Recollections of Letchworth
ON the face of it, what I did on Saturday afternoon was of no great significance. It was a beautiful, unseasonably mild day so my wife and I decided to go for a walk. It was a longish walk, by some standards, of about five miles, which began in Letchworth
ON the face of it, what I did on Saturday afternoon was of no great significance.
It was a beautiful, unseasonably mild day so my wife and I decided to go for a walk.
It was a longish walk, by some standards, of about five miles, which began in Letchworth town centre.
From there, as in most parts of the garden city, one can see the concrete twin chimneys of the old electricity generating station in Works Road.
As Letchworthians know, they are a particularly horrible blot on the landscape which have stood there useless for too many years.
But at long last something is being done to rid the skyline of the offensive sight, for work has begun on demolishing them.
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There's what looks like a flimsy bit of scaffolding and treadboards attached precariously to the very top of each tower and, if you look carefully, ropes hang from the dizzying height to the ground a long way below. I presume the steeplejacks being employed have a safe way of using these ropes to get to the top and chip away at the concrete but you would never get me to make the trip.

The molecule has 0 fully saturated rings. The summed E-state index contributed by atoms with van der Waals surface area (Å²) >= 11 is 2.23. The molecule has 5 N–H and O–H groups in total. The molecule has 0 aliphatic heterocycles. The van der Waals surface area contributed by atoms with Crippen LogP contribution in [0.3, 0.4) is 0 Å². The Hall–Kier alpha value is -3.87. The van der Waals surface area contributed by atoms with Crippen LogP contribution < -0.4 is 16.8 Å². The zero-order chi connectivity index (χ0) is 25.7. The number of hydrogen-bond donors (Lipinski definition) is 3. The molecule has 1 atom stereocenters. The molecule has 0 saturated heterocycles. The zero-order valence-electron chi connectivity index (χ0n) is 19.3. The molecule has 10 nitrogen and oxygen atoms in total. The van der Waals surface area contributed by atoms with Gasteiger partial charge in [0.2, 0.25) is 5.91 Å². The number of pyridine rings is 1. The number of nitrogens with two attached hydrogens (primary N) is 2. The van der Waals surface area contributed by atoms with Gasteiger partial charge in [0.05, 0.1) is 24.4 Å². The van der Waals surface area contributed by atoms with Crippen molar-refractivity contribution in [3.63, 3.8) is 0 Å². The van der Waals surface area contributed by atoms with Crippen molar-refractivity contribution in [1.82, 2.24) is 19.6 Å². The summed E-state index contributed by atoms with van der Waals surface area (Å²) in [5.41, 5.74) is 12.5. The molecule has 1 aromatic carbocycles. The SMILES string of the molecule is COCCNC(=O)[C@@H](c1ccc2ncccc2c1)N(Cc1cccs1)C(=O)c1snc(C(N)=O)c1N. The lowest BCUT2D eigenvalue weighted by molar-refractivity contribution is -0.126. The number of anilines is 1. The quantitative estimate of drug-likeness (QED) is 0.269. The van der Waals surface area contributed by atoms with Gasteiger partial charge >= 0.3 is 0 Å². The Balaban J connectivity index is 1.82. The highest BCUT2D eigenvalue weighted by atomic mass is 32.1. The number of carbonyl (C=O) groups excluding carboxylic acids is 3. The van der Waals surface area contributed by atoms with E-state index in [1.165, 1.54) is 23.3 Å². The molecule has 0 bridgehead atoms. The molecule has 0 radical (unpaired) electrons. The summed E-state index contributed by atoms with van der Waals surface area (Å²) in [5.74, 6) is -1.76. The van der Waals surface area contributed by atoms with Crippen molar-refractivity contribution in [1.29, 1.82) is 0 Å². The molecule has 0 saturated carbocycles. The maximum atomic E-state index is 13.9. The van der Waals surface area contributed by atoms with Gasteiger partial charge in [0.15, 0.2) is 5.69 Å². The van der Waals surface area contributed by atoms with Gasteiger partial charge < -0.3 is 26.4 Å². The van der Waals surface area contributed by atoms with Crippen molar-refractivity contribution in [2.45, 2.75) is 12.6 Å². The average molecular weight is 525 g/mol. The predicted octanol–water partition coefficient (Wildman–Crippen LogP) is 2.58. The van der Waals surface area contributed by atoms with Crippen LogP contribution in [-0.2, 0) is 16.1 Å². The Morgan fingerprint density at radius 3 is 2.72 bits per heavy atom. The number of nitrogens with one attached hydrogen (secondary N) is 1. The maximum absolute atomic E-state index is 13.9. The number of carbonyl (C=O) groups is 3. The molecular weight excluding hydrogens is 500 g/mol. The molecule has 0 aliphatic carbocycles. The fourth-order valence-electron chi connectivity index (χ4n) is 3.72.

My feet prefer to be on solid ground, which they were on Saturday.
Our journey took us along Norton Way North and past what from the early days of the garden city was the home of the Letchworth Citizen newspaper. I knew some of the journalists who worked on it.
It was a giant in its time, playing an important part in Letchworth's story but its fortunes waned because it was just too small an operation and it was merged - in reality disappeared - with the Hertfordshire Gazette which itself was taken over by The Comet.
The Citizen closed quite some years ago but its building remained as it was, occupied for much of the time since by a windows company. But now, I observed as I walked by, the bricks and mortar are about to go.
High white boarding has gone up along with a sign that it is to be redeveloped for housing.
At the top of the road, turn right and we are into Norton Road. And there just around the first slight bend lies the old Norton School, a secondary modern which was not modern or good enough for the education authority which closed it down four years ago.
And it has remained empty since then, awaiting its fate.
The school was 97 years old when it closed. The complex of buildings is a mixture of woefully out of date 1920s structures and awful 1960s glass and steel monstrosities.
The site is destined for housing, and at last workmen have started to move in and get on with the job.
They have just begun removing the roof tiles from the boys' changing room. For personal reasons, I can hardly wait for them to begin giving the walls a caning with the demolition ball.
Just along on the other side of the road lived someone who old readers of the Citizen would remember with respect. Ted Long was the editor. A journalist to the end, after he died his daughter came into the Comet office to tell the sad news and brought with her a piece her father had penned he entitled Bits For My Obit (which in newspaper terms is short for obituary).